How to Appropriately Discipline a Child for Swearing

Letting your child swear sends the wrong message.
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It’s normal for kids to swear at one time or another. Young kids will often repeat something they’ve heard. Older kids often want to test their parents’ reactions.

If your child has started using a few choice words, there are several discipline techniques you can use to curb their use of inappropriate language.

Think About Your Family Values

Your family values will play a big role in deciding how to respond to swear words. For some families, swearing is not a big deal and parents accept that kids are likely to use curse words. For families who are particularly offended by swearing, it's important to address the problem right away.

Either way, talk to your child about how different people have different values. While you might not find swearing offensive, some people do. If your family doesn't swear, make sure that your child knows that even though they might overhear curse words from other people, that doesn't mean it aligns with your family's values.

Consider the Reason

When deciding how to address swearing, look at the possible reasons for your child's choice of words. How and where the swear word was used is important. A 5-year-old repeating a word that they heard on the bus is very different from a 15-year-old swearing at a teacher.

Sometimes kids swear because they lack important life skills, such as social and communication skills. If that's the case, it's important to teach your child those skills right away. Otherwise, there could be lifelong consequences.

Adults who lack social skills or impulse control skills could be fired from a job for using inappropriate language. They could also experience relationship problems if they offend others with their words.

If you think swearing is a symptom of a bigger problem, such as a lack of anger management skills, teach those skills as part of your discipline strategy.

Be a Good Role Model

Consider the type of behavior that you are modeling for your child. If you swear, your child probably will too. Telling your child, “These are adult words so I can say them but you can't,” isn't enough to address the problem. Kids want to be like grown-ups and will copy what you do.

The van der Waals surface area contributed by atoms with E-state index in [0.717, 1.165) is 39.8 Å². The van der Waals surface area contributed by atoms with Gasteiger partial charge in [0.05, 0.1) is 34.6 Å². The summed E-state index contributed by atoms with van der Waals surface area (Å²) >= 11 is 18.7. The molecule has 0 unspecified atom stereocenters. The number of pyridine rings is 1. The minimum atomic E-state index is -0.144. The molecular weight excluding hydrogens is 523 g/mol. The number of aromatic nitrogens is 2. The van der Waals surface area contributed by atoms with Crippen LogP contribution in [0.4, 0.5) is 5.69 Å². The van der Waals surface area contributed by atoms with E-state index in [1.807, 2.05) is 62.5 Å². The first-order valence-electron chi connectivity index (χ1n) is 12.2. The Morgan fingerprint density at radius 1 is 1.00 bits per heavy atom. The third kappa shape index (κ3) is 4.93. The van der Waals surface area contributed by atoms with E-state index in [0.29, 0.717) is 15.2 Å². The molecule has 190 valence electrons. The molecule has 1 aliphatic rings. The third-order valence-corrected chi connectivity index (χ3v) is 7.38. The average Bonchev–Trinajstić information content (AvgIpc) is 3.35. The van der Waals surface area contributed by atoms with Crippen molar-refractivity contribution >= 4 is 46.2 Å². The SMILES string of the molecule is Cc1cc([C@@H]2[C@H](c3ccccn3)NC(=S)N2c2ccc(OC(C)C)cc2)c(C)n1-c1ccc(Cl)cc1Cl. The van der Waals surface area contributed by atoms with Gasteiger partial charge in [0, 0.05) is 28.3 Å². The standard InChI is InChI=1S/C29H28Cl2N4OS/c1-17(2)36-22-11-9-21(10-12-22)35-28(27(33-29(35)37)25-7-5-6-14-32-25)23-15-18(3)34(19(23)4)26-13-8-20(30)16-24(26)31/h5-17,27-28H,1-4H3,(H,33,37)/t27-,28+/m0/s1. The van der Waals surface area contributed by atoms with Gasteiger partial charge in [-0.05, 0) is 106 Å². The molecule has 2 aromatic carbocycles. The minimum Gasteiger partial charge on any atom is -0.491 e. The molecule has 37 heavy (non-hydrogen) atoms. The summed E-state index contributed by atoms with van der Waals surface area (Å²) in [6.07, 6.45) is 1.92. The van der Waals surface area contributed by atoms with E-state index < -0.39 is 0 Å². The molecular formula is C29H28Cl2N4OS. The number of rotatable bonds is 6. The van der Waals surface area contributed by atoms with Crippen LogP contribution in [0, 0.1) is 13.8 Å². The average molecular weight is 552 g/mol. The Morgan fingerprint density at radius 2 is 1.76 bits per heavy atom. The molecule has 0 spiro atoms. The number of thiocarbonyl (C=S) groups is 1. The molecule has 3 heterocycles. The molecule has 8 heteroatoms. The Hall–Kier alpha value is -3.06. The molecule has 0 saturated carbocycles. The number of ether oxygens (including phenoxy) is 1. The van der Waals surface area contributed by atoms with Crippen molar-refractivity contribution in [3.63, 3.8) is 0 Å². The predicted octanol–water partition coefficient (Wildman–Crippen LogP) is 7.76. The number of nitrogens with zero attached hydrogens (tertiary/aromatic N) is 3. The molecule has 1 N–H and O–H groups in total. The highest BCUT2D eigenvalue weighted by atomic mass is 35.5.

If you’ve been a little relaxed with your language and your child has picked up swearing, the first line of defense should be to change your own language. If you model how to handle your anger and express yourself without cursing, your child will learn how to do that as well.

Look at other ways that your child might be exposed to inappropriate language. If you allow your child to watch movies or play video games that include foul language, they will likely pick it up as well. Limit what you allow them to be exposed to if you want to clean up their language.

Ignore It If Your Child Is Seeking Attention

Kids will often repeat behavior that gains a lot of attention. If you laugh or make a big deal out of a curse word, it’s pretty much guaranteed your child will say it again.

Ignoring the behavior can be a good strategy to start with, especially for young children. If the swear word gets repeated, despite ignoring it, explain that it’s not a nice word and that it shouldn’t be used anymore.

Establish Rules About Swearing

If swearing becomes a problem, it may be necessary to create a household rule to address it. A rule that says, “Use appropriate language,” can help.

Kids may need a warning and reminders about what constitutes “appropriate.” Other parents might want a rule that says, “Swearing can only be done quietly in your bedroom so that no one else hears.”

Provide Consequences

If you’ve created a rule about swearing and it continues to happen, a negative consequence may be necessary. If your child swears when they are angry, a time-out can be a good way to teach them how to calm down before they say something that will get them into trouble.

A “swear jar” is another means of discipline. This requires anyone in the house to put a certain amount of money—such as a quarter—into the jar after each offense. This only works if you have kids who have money already and will be impacted by having to give some of it away.

Think carefully about what to do with the money. Don't use the swear jar money to fund your family vacation. If your kids know the money is going toward something fun, they'll be more likely to swear so they can contribute to the cause.

Although donating the money to charity may seem like a good idea at first, it may send the wrong message to kids. “We help others by swearing,” might not be what you want kids to take from the exercise. Instead, you might want to use the funds to go toward something like household bills.

Offer Rewards for Clean Language

Another discipline option is to offer your child rewards for using appropriate language. A child who gets into trouble at school or who tends to swear at people when they are angry may benefit from a formal reward system that rewards them for using appropriate language.

A token economy system can also be a great way to motivate kids to use kind words and appropriate language throughout the day.

Your long-term goal should be to teach your child that their language affects others. If they swear at someone or at the wrong time, it could have serious consequences.

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  1. What Parents Can Do: Here are some suggestions to help you manage the problem of swearing. Swearing. Healthychildren.org. American Academy of Pediatrics



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